Transforming the U.S. Department of Labor to the Department of Organized Labor

Discussion in 'Politics' started by carpro, Jan 21, 2010.

  1. carpro

    carpro
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    http://biggovernment.com/2010/01/20...the-department-of-organized-labor/#more-61962

    Transforming the U.S. Department of Labor to the Department of Organized Labor

    by Rick Manning

    In their first year in office, the Obama Administration has re-made the U.S. Department of Labor into the Department of Organized Labor, working hard to make certain that those who spent hundreds of millions of dollars to put them in office get a return on their investment. While many dismiss the importance of the Department of Labor, virtually every person in America is directly touched by the rules and regulations that this federal bureaucracy creates and enforces, so changes at the top have real consequences for every working American.

    SNIP

    The first order of business has been rolling back those pesky union transparency regulations that allowed watchdog groups, the media and union members to know how union dues are spent.

    Next, rather than getting out of the way and allowing the private sector engine to create jobs, the Obama Administration is hiring hundreds more OSHA and Wage and Hour inspectors with their job descriptions revised away from helping companies comply with the law to strictly writing citations for as much fine money as can possibly be warranted.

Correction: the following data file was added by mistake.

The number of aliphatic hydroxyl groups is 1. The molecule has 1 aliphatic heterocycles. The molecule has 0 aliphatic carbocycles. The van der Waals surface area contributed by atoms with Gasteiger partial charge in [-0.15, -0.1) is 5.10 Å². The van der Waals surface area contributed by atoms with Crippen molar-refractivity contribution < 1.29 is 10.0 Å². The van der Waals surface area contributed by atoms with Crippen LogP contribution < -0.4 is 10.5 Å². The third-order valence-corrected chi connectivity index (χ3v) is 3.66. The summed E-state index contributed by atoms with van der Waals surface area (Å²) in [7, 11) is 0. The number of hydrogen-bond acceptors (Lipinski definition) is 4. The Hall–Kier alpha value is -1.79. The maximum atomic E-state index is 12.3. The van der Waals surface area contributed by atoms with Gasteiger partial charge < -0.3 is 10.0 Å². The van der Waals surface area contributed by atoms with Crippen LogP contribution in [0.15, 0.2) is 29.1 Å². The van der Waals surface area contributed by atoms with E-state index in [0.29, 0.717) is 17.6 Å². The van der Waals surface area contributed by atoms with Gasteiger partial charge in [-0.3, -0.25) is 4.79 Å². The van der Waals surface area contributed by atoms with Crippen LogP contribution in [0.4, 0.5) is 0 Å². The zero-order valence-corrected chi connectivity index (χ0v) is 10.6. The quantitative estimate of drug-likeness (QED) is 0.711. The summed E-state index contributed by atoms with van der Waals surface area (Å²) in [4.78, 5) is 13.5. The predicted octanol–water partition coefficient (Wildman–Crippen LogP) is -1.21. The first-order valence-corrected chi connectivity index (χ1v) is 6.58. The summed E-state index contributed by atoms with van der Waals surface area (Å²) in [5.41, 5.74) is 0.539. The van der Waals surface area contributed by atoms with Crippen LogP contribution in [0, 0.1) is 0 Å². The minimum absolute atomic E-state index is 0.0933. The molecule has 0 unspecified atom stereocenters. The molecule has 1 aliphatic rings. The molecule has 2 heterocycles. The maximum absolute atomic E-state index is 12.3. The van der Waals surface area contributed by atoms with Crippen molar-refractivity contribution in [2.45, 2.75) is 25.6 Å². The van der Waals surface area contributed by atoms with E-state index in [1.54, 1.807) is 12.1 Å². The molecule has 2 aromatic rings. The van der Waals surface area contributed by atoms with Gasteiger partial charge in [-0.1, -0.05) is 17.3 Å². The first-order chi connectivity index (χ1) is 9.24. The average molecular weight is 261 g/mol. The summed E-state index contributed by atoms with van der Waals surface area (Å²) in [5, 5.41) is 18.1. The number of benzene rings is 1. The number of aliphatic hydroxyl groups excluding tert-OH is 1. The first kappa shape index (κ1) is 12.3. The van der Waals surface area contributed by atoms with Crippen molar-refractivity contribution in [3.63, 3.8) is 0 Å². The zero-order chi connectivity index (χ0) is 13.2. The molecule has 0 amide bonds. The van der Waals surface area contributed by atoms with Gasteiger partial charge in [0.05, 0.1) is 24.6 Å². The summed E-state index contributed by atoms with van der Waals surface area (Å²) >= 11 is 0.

Believe it or not, in spite of record lows in workplace injuries, OSHA inspectors are now financially incentivized to write citations with heavy fines encouraged. This is akin to making a police officer’s income directly related to how many tickets he/she writes. If you have the misfortune of getting pulled over, you know that it is going to cost you big time.
     
  2. just-want-peace

    just-want-peace
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    Just like unions, most of these alphabet agencies, and many (if not most) of the professional state licensing boards, this agency now exists for self-perpetuation.

    If these aforementioned entities were operating in the mode for which they were originally created, I may have different thoughts, but, for the most part, I feel they could all be cut to less than 10% of what they are now and still be effective.

    Fer sure their constitutionality may be questioned, but I'm speaking from a view that we got 'em now, and ain't gonna get rid of 'em!

    Most had a logical reason for implementation (whether legal or not, well--) but their need(?) is far less than when created.

    While I realize that it's a pipe dream, I long for the administration that says, "No budget increases, hiring, or replacement of personnel, without a thorough examination of your purpose, results, and need for your services!"

    As well as , "No rules /regulations unless they have been examined by all parties of every level that are affected by your decisions and OKed as actually reasonable, feasible, and needed!"

    Yeah, yeah, I know - I'm a dreamer!!:love2:
     
  3. JohnDeereFan

    JohnDeereFan
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    Yet another reason we need to abolish the Department of Labor.
     

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